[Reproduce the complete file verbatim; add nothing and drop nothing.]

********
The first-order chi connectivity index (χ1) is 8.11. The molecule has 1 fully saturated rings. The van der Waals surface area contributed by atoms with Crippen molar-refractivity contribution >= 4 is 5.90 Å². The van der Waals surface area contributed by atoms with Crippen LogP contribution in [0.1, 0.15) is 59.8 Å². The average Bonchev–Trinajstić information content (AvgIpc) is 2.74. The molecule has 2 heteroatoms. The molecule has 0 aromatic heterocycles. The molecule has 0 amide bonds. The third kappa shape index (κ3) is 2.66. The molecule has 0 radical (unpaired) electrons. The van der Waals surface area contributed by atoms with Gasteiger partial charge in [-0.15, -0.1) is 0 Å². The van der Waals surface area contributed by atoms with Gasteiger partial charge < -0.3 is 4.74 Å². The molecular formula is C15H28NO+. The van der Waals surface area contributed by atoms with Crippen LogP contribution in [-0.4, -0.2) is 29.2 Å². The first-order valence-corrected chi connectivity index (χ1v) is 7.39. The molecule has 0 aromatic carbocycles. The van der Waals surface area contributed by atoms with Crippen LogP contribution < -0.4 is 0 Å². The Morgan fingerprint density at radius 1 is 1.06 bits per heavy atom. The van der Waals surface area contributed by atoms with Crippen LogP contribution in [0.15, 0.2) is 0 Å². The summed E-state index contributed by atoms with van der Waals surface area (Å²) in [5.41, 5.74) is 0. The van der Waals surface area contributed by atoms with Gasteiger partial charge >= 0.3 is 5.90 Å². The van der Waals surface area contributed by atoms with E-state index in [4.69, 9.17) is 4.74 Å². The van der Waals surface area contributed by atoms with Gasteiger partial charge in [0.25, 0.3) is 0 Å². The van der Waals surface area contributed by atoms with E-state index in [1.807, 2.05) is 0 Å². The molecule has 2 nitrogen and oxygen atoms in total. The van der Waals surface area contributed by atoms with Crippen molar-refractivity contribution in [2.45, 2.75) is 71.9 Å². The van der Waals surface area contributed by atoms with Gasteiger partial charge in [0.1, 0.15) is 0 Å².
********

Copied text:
The first-order chi connectivity index (χ1) is 8.11. The molecule has 1 fully saturated rings. The van der Waals surface area contributed by atoms with Crippen molar-refractivity contribution >= 4 is 5.90 Å². The van der Waals surface area contributed by atoms with Crippen LogP contribution in [0.1, 0.15) is 59.8 Å². The average Bonchev–Trinajstić information content (AvgIpc) is 2.74. The molecule has 2 heteroatoms. The molecule has 0 aromatic heterocycles. The molecule has 0 amide bonds. The third kappa shape index (κ3) is 2.66. The molecule has 0 radical (unpaired) electrons. The van der Waals surface area contributed by atoms with Gasteiger partial charge in [-0.15, -0.1) is 0 Å². The van der Waals surface area contributed by atoms with Gasteiger partial charge < -0.3 is 4.74 Å². The molecular formula is C15H28NO+. The van der Waals surface area contributed by atoms with Crippen LogP contribution in [-0.4, -0.2) is 29.2 Å². The first-order valence-corrected chi connectivity index (χ1v) is 7.39. The molecule has 0 aromatic carbocycles. The van der Waals surface area contributed by atoms with Crippen LogP contribution < -0.4 is 0 Å². The Morgan fingerprint density at radius 1 is 1.06 bits per heavy atom. The van der Waals surface area contributed by atoms with Crippen LogP contribution in [0.15, 0.2) is 0 Å². The summed E-state index contributed by atoms with van der Waals surface area (Å²) in [5.41, 5.74) is 0. The van der Waals surface area contributed by atoms with Gasteiger partial charge >= 0.3 is 5.90 Å². The van der Waals surface area contributed by atoms with E-state index in [4.69, 9.17) is 4.74 Å². The van der Waals surface area contributed by atoms with Gasteiger partial charge in [0.25, 0.3) is 0 Å². The van der Waals surface area contributed by atoms with E-state index in [1.807, 2.05) is 0 Å². The molecule has 2 nitrogen and oxygen atoms in total. The van der Waals surface area contributed by atoms with Crippen molar-refractivity contribution in [2.45, 2.75) is 71.9 Å². The van der Waals surface area contributed by atoms with Gasteiger partial charge in [0.1, 0.15) is 0 Å².